Over the past few years, there has been a push to divest non-core assets among companies in the media and telecommunications sector, with divestitures representing more than 30% of total deal value in 2020 and 2021. During the past 12 months, divestiture deal values in the sector declined to $52 billion, 8% of total deal value, as companies shifted their focus back to growing their core businesses. With that said, pressure on valuations may force companies to look at whether the sum of its parts is greater than the consolidated value of the group, giving rise to further divestitures of non-core or potentially undervalued assets and redeploying capital in areas deemed more accretive to the overall business. We’ve already seen chatter in the market addressing some of these high-profile assets.

Many companies in the media and telecommunications sector have significant cash reserves. This allows them to be opportunistic and execute on M&A in an environment when other market participants may be sidelined due to financing constraints and therefore enjoy reduced valuations.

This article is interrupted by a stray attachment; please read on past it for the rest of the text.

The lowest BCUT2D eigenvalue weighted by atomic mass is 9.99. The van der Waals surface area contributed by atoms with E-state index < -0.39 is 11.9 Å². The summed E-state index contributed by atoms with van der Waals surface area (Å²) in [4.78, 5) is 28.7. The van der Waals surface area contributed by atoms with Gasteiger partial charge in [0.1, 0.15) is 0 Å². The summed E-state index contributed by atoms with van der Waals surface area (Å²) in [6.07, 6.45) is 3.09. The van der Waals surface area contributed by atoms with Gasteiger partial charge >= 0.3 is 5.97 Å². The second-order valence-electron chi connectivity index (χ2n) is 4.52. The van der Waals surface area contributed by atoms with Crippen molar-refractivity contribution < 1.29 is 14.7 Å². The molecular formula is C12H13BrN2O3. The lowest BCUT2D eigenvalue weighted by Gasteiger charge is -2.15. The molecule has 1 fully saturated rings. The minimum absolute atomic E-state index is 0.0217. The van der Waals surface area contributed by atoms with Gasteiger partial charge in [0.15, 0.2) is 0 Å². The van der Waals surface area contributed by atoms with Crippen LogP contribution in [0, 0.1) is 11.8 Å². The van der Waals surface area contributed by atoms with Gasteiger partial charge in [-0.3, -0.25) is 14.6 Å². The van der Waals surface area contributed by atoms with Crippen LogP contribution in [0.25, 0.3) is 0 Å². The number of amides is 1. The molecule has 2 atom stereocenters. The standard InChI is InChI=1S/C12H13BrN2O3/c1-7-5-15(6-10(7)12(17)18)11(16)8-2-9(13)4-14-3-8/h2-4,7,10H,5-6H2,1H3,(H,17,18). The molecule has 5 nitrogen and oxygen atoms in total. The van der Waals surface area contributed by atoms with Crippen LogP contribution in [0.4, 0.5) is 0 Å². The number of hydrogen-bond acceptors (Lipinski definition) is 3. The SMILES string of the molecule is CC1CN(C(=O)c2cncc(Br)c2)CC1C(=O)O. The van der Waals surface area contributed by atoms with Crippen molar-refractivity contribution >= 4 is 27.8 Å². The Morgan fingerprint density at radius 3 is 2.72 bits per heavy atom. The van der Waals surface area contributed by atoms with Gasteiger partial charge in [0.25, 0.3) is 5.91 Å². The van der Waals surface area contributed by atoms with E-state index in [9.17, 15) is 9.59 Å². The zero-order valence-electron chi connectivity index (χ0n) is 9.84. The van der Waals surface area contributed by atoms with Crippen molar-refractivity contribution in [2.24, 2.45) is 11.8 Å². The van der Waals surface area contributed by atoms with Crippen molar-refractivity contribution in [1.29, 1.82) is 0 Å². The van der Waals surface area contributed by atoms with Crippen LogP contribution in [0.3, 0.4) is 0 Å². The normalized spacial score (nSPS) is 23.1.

An inflection point

Capital discipline is also expected to play a role in streaming businesses, as we expect many of the key players to refocus their efforts on profitability via more purposeful and deliberate content spend; reduced spend on subscriber acquisition costs, including promotions; reducing customer churn; and the rollout of advertising-based video on demand for some platforms. Over the past several years, these companies have spent a significant amount of capital on content to attract and retain subscribers, however market dynamics and investor expectations are shifting toward capital spend and capital discipline to better measure profitability.